BC’s wolf management plan acknowledges that there is uncertainty about the current take of wolves, and that without a mandatory reporting system, it is impossible to assess the sustainability of the province’s wolf management Forest Policy Research . However, the government’s final plan ignores public concerns about the inhumane nature of the ‘wolf killing plan’, which focuses on the elimination of the wolf population through the use of generous quotas, no bag limits, and long hunting seasons.
The provincial government is currently accepting public comments regarding aerial wolf-killing plans. If approved, these plans could lead to decades of publicly-funded wolf slaughter. The deaths of moose, deer, cougar, bear, and wolverine would be expected as compensation. These wolf-killing plans also don’t explain how to protect quality habitat that is essential for caribou herds and climax forests.
The Ministry of Forests, Lands, Natural Resource Operations, and Rural Development has stated that they will not expand the wolf-killing program unless the government can ensure that the wolf population is reestablished. They also have stated that the province’s wolf population will be sustainable over the long term. As a result, the Ministry is attempting to balance the interests of logging and conservation.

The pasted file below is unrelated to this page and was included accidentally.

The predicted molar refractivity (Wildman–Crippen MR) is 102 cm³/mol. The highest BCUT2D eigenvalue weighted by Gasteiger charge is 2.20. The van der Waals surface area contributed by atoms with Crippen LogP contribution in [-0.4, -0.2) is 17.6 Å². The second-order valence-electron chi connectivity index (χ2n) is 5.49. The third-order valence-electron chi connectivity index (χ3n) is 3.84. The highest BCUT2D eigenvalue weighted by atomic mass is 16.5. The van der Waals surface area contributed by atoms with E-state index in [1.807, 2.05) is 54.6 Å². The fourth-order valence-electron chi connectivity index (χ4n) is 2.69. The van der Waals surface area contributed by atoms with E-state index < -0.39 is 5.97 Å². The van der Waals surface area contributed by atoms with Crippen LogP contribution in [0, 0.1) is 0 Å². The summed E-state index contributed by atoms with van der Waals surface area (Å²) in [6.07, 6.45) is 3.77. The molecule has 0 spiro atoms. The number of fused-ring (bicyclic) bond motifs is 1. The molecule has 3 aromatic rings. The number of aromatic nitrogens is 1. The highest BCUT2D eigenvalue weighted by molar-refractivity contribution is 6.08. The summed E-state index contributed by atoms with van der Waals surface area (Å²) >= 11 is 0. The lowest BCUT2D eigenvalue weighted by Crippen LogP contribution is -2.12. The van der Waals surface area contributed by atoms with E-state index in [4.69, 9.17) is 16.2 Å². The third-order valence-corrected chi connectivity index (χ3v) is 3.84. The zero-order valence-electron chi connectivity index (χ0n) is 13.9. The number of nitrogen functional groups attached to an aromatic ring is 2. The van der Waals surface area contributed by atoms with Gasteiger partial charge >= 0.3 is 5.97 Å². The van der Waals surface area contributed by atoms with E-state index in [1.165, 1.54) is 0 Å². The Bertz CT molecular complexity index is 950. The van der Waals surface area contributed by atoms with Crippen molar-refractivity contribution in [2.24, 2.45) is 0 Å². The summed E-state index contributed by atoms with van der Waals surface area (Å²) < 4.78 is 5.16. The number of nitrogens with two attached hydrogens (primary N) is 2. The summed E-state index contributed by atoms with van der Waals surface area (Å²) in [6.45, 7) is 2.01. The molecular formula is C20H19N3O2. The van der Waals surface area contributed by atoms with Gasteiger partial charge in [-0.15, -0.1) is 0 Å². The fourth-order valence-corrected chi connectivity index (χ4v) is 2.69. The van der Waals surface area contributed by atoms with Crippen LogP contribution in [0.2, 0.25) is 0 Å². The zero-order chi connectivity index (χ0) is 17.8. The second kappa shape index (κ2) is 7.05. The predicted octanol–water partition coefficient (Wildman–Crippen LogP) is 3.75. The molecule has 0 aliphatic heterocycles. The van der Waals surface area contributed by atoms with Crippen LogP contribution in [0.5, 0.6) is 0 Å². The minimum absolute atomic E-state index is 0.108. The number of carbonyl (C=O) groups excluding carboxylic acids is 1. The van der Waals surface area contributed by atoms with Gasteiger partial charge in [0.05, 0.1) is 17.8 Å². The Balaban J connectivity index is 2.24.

The BC government’s cull program has resulted in the deaths of two hundred and sixty wolves over the last two winters. Those killed are often strangled in a snare and killed with multiple bullets. Those in favor of the program say that wolves will eventually recover. They point out that the Canadian government recently admitted to net-gunning wolves from helicopters.
While logging and conservation interests are in conflict, the environmental actors have a more powerful influence on the BC government’s decision-making. They support the creation of new laws and regulations that would allow the wolves to reproduce in a manner that is compatible with wildlife welfare. They are also opposed to the cull itself. Both sides have the right to decide what kind of policy will be best for their province.
In British Columbia, there is no such legislation. The BC government has repeatedly promised to pass legislation protecting wolves, but so far it has not come through. Regardless, the wolves in these regions have become more vulnerable. Because of this, they are not immune to human violence. They can be killed by accident. Some species can be killed by humans and some can be rehabilitated. The resulting repopulation of these wolves is not healthy.